South Australia has a reputation as a hidden gem. It's less-visited and less populous than its neighbours New South Wales and Victoria, yet it can certainly keep up when it comes to outback adventuring, spotting diverse wildlife and sampling transcendent cuisine.
And that's not to mention the world famous wineries, the walks on Kangaroo Island and the many festivals the state hosts...
There's never a bad time to visit South Australia. The best time simply depends on what you're looking for...
Spring (September to November) is best for outdoor adventures, hiking, climbing and exploring - as the heat isn't too intense.
Summer (December to February) is great for lounging on the beach and swimming in the Great Australian Bight - it's hot!
Take advantage of the beautiful colours and agreeable climate in Autumn (March to May) to explore Adelaide's surrounding hills.
Winter (June to August) is still pretty mild, rarely dropping below 10°C. Use this time to explore Adelaide and sample the best Shiraz Australia has to offer.
Like most Australian states, South Australia spans an enormous area and encompasses a variety of climate zones.
It stretches deep into arid outback to the north, boasts low mountain ranges and national parks, miles of coastline and a Mediterranean-esque south-east. Locals will tell you this is the 'real' Australia.
Think swimming with dolphins in the Great Australian Bight, enjoying oysters on the Eyre Peninsula or hiking the Flinders mountain range.
The state capital, Adelaide, is known as Oz's bohemian centre, bustling with artists and musicians, fusion cuisine chefs and landscape gardeners.
Famous among foodies for its international street food scene, adored by artists for its vibrant outdoor installations and hailed by historians for its fantastic museums, Adelaide has something for everybody. Dating back only to 1836, the modern city is known for locally sourced food, world-class wine and luscious green spaces.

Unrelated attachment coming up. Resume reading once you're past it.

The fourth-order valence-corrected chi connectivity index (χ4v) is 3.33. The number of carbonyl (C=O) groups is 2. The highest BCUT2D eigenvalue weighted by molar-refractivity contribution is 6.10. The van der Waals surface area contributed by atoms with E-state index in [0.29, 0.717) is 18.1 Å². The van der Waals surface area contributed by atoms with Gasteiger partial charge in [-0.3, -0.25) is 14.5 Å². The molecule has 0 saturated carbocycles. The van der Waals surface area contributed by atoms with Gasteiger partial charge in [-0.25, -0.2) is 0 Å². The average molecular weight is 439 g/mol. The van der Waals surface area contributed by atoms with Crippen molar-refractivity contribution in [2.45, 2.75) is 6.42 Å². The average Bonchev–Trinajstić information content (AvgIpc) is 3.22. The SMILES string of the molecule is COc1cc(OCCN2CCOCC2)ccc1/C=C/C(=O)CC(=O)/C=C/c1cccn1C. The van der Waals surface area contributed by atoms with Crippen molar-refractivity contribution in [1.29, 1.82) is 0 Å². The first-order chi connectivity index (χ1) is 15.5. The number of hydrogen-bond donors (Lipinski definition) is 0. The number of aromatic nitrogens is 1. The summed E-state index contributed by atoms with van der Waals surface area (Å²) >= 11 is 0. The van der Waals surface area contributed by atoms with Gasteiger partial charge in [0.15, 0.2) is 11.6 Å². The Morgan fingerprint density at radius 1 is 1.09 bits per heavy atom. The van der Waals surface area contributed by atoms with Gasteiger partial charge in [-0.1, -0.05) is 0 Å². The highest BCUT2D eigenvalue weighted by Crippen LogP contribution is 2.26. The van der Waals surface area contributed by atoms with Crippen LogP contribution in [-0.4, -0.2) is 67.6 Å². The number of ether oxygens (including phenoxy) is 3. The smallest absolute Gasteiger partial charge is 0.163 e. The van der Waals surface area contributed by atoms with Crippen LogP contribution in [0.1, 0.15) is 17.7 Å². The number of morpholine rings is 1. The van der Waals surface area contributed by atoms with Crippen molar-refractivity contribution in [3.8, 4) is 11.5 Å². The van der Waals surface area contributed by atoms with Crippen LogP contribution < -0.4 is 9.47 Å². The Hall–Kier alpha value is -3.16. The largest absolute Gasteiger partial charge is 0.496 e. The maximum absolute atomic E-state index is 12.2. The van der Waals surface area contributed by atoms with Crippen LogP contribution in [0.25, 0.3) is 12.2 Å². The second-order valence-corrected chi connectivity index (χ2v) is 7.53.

Fun Fact: South Australia's capital city was named for Queen Adelaide, consort to King William IV. The German given name means 'nobility'.
Another example of Australia's utilitarian naming tradition... Kangaroo Island is exactly what you'd expect.
Over a third of the island is protected by nature reserves, making an excellent home for its native species: sea lions, kangaroos, koalas and countless bird species.
The island is a world-renowned wildlife hot spot, also home to the Flinders Chase and stunning rock formations.
Archaeological findings suggest that humans have lived on the land that now constitutes South Australia for over 20,000 years.
The region was claimed for the British in 1788 as part of the colony of New South Wales. It wasn't for 40 years that settlers moved westward in any serious number and in 1834, the South Australia Act established South Australia as its own colony.
South Australia was the only colony never to receive British convicts; it was established as a freely-settled British province.
South Australia is formed of large arid and semi-arid rangelands, peppered with low mountain ranges.
The state is also home to a vast coastline, bordering the Great Australian Bight and some of Australia's most prestigious wine regions. When it comes to Shiraz, the world's finest bottles hail from SA's Barossa Valley.
South Australia has one of the country's most centralised populations. Over 70% of the state's inhabitants live in the capital, Adelaide. Most communities are located in the state's temperate south-east.
There is an international airport in Adelaide, and several smaller airfields dotted throughout the state. You can reach Kangaroo Island by ferry. Generally, driving is the best way to get around.
South Australia: Mainland Australian State
Size: 983,482 sq km (379,725 sq miles)
Population: 1.677 million (as of 2013)
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